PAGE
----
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    • Understanding Network Protocols

      Understanding Network Protocols

      A protocol is a collection of specifications or rules for data packets that enable information to be sent over the network. Network protocols are designed for network communication. In order to understand the different protocols available and their efficiencies, lets first look at the Open Systems Interconnection (OSI) reference model. This is the standard model

    • Installing and Configuring TCP/IP

      Installing and Configuring TCP/IP

      Installing TCP/IP TCP/IP is installed automatically when the Windows Server 2003 setup process runs. It is not usually necessary to install TCP/IP after the Windows Server 2003 setup process completed. The instances when you might need to manually install TCP/IP are listed below: TCP/IP was disabled when the Windows Server 2003 setup process executed. TCP/IP

    • Analyzing Organizational Requirements for Network Infrastructure Planning

      Analyzing Organizational Requirements for Network Infrastructure Planning

      Determining Information Flow Requirements To determine the information flow of the organization, you need to include a number of factors, of which the main ones are listed below. Accessing data or information should be one of the main concerns when planning the network design: The data that needs to be accessed by users. The location

    • Troubleshooting VPNs

      Troubleshooting VPNs

      Troubleshooting VPN Services Overview Troubleshooting VPNs typically encompass troubleshooting of the following configuration settings, or aspects of your remote access strategy: IP connectivity. Setting up of remote access connections IPSec IP routing To create VPN connections, there are a few requirements that have to be met: VPN services need to be enabled on the server.

    • Understanding Ethernet LAN Segmentation

      Understanding Ethernet LAN Segmentation

      LAN Segmentation Overview Network segmentation is the terminology used to describe the process of dividing single Ethernet segments into multiple segments. Network segmentation has the following main advantages: Network performance of the LAN is improved. Network congestion issues can be resolved. Available bandwidth is maximized. A few technologies which you can use to perform network

    • The Windows Routing Table

      The Windows Routing Table

      When routers need to forward packets, they interpret the packets’ addresses then use the information in the routing tables to pass the packet on. Data packets contain both source and destination addresses in their packet headers. This is the information that is used when routing decisions need to be made. The destination address is compared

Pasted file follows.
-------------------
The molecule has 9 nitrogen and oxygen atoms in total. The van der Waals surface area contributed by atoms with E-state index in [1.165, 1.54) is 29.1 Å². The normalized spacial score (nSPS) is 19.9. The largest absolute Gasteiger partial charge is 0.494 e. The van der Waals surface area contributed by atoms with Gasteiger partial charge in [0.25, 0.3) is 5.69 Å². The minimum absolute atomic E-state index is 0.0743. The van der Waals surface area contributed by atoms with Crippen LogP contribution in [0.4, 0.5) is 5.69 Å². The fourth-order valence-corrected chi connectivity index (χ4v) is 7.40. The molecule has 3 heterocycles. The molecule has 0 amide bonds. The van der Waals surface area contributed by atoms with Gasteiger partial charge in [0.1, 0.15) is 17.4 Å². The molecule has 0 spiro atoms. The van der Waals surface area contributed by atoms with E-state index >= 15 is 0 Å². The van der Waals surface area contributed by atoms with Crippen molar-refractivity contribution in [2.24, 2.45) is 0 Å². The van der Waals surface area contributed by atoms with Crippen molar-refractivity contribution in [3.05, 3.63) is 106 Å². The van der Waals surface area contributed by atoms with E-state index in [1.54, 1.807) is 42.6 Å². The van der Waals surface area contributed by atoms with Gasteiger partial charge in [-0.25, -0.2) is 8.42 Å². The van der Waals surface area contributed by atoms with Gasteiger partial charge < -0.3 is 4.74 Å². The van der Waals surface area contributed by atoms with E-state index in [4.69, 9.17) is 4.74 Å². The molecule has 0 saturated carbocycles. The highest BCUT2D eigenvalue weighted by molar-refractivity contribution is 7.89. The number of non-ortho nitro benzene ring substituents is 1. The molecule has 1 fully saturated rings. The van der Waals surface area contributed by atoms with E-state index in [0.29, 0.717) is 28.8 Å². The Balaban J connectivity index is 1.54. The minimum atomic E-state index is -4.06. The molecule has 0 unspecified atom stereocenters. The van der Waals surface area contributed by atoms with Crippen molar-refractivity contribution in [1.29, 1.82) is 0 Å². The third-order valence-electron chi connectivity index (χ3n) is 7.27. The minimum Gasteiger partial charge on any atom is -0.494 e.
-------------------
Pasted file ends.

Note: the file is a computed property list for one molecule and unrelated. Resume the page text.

• Developing a Test Network

      Developing a Test Network

      Planning the Test Network Environment Any successful network design deployment includes a testing strategy, and the execution of the testing plan. To test the network design, you have to plan the test network or environment, and then create the test network. A testing environment can contain one lab or multiple labs. You can build various

    • Understanding NetBIOS Name Resolution

      Understanding NetBIOS Name Resolution

      NetBIOS, broadcasts names to listening nodes on the network. NetBIOS utilizes a User Datagram Protocol (UDP) query to broadcast names. NetBIOS names identified computers on the network before the introduction of Windows 2000. The NetBIOS name is resolved to an IP address through Windows Internet Name Service (WINS), broadcasting, or the LMHOSTS file. If the

    • Understanding the Department of Defense Network Model

      Understanding the Department of Defense Network Model

      Department of Defense Network (DoD) Network Model Introduction Back in 1960, systems were primarily made up of mainframe computers, and were typically owned by fairly large companies and government institutions. Because mainframe computers run different proprietary software, and due to mainframes not being able to communicate between each other, special code (interface) had to be

    • Network Load Balancing

      Network Load Balancing

      Network Load Balancing Overview Network Load Balancing (NLB), included in Windows 2000 and Windows Server 2003 can be used if you need to provide increased levels of availability for TCP/IP applications. All versions of Windows Server 2003 include NLB. While NLB is automatically installed, it is not enabled. In a NLB cluster, client requests are

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